Paging through some old Scientific American scrapbooks recently, I found this gem from Gerard Piel, a past publisher, in a 1958 article: "Science moves forward in little jumps with small accretions to the total body of knowledge.
In 1845, when Scientific American was founded, the name was aspirational for a young country in the midst of the Industrial Revolution. Before the 1800s were out, however, it launched an edition in Spanish.
It’s no secret to Scientific American readers that we feel a special obligation to support the next generation of science enthusiasts, whom we hope to inspire both with our science coverage and our education initiatives, including the Scientific American Science in Action Award, powered by the Google Science Fair.
Editor's Note: Author and Fermilab Senior Scientist Don Lincoln is set to teach "Mysteries of the Universe" from October 13 - 24 for Scientific American's Professional Learning Program.
In 2012, the Scientific American Science in Action award became part of Google Science Fair. Last month, one of the judges for both, T.H. Culhane, traveled to Swaziland to work with our 2012 winners as well as another finalist and more; we had a Swaziland Hangout during the visit.
When the 2008 Bond film came out with the title Quantum of Solace, science fans may have been hoping for a plot that hinged on quantum physics.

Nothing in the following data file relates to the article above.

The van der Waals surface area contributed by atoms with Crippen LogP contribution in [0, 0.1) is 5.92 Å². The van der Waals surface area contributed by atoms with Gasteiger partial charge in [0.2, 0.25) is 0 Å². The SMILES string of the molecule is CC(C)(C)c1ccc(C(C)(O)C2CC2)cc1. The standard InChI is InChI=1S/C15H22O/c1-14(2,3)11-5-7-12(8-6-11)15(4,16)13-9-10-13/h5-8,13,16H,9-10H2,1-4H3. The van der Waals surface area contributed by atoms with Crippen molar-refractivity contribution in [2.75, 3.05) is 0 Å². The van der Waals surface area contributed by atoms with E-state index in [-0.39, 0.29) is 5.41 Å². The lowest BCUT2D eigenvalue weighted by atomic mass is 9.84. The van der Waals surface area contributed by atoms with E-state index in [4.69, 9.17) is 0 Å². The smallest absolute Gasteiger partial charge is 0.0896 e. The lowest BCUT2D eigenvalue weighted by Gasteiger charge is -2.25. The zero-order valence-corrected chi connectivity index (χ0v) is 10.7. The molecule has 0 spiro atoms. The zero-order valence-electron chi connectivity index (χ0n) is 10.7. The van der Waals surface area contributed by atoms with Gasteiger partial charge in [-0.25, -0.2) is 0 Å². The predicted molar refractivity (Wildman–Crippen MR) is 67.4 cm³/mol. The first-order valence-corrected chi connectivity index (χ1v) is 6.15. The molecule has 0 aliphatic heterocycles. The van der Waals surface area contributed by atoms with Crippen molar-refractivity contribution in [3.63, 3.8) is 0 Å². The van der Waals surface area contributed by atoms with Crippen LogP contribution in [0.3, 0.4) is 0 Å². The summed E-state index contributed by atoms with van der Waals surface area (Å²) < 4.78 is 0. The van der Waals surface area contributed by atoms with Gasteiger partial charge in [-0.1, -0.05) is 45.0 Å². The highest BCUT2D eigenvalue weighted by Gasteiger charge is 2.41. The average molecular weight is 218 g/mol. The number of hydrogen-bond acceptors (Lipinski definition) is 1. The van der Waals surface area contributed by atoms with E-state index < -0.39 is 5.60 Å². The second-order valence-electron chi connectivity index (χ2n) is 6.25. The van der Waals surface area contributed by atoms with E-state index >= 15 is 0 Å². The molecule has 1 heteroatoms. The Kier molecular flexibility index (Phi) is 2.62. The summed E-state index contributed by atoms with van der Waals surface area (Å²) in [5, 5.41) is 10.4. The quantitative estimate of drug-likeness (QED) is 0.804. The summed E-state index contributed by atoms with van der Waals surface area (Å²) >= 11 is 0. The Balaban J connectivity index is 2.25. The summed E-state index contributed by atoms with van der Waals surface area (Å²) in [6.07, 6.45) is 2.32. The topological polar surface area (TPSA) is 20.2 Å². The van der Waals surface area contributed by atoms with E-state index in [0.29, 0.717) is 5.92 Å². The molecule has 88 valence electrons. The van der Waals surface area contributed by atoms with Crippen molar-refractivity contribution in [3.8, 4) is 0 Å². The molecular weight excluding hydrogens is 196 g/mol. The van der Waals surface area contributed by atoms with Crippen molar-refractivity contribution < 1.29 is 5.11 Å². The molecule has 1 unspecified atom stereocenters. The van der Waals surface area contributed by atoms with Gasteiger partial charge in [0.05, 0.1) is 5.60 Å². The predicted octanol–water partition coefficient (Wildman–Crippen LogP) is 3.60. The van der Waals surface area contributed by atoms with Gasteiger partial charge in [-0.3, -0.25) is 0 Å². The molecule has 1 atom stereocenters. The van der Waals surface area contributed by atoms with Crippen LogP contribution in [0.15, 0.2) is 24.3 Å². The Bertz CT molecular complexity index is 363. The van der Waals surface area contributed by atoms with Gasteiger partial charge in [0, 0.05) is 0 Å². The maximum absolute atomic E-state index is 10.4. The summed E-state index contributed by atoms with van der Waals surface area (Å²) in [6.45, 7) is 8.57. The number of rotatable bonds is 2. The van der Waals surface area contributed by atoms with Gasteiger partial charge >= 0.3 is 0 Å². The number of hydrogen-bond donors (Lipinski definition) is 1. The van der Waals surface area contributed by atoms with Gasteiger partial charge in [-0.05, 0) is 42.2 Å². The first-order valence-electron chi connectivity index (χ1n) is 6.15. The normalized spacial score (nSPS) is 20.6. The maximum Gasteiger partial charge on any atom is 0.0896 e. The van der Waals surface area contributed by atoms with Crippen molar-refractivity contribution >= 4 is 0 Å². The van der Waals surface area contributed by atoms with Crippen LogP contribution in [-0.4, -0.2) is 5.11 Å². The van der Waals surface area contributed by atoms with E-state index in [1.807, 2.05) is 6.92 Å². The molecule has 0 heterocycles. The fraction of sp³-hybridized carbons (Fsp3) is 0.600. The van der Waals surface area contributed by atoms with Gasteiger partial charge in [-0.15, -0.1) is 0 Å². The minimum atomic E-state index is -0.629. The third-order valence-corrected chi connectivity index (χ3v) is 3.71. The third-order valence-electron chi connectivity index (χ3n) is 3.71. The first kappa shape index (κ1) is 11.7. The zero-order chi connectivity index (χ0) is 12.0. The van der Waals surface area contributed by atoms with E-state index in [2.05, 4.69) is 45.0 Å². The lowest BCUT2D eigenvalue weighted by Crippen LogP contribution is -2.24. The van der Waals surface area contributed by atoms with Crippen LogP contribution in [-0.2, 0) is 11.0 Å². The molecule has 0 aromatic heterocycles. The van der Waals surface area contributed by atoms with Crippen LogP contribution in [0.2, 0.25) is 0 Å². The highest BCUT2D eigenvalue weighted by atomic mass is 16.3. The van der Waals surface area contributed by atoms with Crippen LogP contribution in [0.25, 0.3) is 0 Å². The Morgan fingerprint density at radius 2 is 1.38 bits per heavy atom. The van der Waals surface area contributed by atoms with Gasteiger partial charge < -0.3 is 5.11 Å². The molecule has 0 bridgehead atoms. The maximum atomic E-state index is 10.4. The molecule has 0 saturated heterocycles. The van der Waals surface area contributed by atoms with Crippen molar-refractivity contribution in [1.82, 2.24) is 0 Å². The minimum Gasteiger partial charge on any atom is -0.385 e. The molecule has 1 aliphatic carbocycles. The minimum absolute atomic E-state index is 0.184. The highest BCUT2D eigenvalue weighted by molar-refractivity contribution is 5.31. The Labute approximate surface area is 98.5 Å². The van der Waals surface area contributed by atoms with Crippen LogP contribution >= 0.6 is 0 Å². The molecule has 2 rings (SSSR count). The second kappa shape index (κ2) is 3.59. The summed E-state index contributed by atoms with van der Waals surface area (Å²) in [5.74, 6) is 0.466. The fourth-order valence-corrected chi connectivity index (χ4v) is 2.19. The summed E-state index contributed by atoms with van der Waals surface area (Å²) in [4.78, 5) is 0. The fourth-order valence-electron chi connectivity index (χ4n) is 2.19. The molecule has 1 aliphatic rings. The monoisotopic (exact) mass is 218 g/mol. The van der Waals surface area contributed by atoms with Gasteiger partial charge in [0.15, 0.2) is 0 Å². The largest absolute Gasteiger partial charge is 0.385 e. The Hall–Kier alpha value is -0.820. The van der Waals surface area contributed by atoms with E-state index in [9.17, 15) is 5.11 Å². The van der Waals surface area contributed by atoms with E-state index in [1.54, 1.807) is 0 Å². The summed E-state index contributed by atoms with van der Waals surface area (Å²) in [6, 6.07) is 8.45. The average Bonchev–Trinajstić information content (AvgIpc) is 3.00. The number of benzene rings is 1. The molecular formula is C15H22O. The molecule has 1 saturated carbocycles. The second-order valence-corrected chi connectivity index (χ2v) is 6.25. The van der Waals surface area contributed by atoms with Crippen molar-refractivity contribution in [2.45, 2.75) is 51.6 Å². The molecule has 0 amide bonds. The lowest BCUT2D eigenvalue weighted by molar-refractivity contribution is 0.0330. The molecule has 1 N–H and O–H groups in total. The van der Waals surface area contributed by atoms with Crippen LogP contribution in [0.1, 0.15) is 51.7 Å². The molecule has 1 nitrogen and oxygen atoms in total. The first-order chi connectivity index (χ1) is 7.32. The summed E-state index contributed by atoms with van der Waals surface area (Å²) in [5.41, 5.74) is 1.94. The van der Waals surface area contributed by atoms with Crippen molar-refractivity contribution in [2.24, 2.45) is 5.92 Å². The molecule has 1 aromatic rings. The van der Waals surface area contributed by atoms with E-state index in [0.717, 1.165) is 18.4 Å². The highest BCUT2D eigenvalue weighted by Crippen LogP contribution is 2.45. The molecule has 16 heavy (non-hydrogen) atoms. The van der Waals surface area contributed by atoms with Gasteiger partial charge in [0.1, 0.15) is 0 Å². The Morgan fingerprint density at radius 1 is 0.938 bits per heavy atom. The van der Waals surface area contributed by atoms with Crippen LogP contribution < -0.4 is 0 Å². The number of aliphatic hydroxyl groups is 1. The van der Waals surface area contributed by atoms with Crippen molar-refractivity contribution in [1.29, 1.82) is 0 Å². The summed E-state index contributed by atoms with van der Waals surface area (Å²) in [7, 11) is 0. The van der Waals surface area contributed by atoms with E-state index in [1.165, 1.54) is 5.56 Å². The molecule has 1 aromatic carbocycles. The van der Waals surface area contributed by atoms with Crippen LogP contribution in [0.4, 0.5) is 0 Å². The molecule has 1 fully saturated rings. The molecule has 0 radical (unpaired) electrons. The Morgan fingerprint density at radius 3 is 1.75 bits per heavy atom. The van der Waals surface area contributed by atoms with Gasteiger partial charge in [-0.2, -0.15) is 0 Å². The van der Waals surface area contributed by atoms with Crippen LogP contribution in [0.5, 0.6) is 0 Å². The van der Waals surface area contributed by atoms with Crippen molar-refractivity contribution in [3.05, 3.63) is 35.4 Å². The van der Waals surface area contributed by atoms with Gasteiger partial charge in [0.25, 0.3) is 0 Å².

You know what’s awesome? Seeing a bunch of young people at work on changing the world to make it a better place for all. Today, I hosted a Google Science Fair Hangout On Air on Sustainability in Swaziland, and I got to have that privilege.
When I last did a Google Science Fair Hangout On Air with Jason Osborne and Aaron Alford, founders of Paleo Quest, they were diving in a swamp looking for fossils.
Margaret Lowman, who also goes by the nickname “Canopy Meg,” is chief of science and sustainability at the California Academy of Sciences.
Meet the Science in Action Finalists, Part 3: Wearable sensors to aid the aging, a device that helps people with developmental disabilities communicate, and converting wasted heat from a kitchen stove into electricity
On August 6, the winner of the third annual $50,000 Scientific American Science in Action Award, powered by the Google Science Fair, will be announced.
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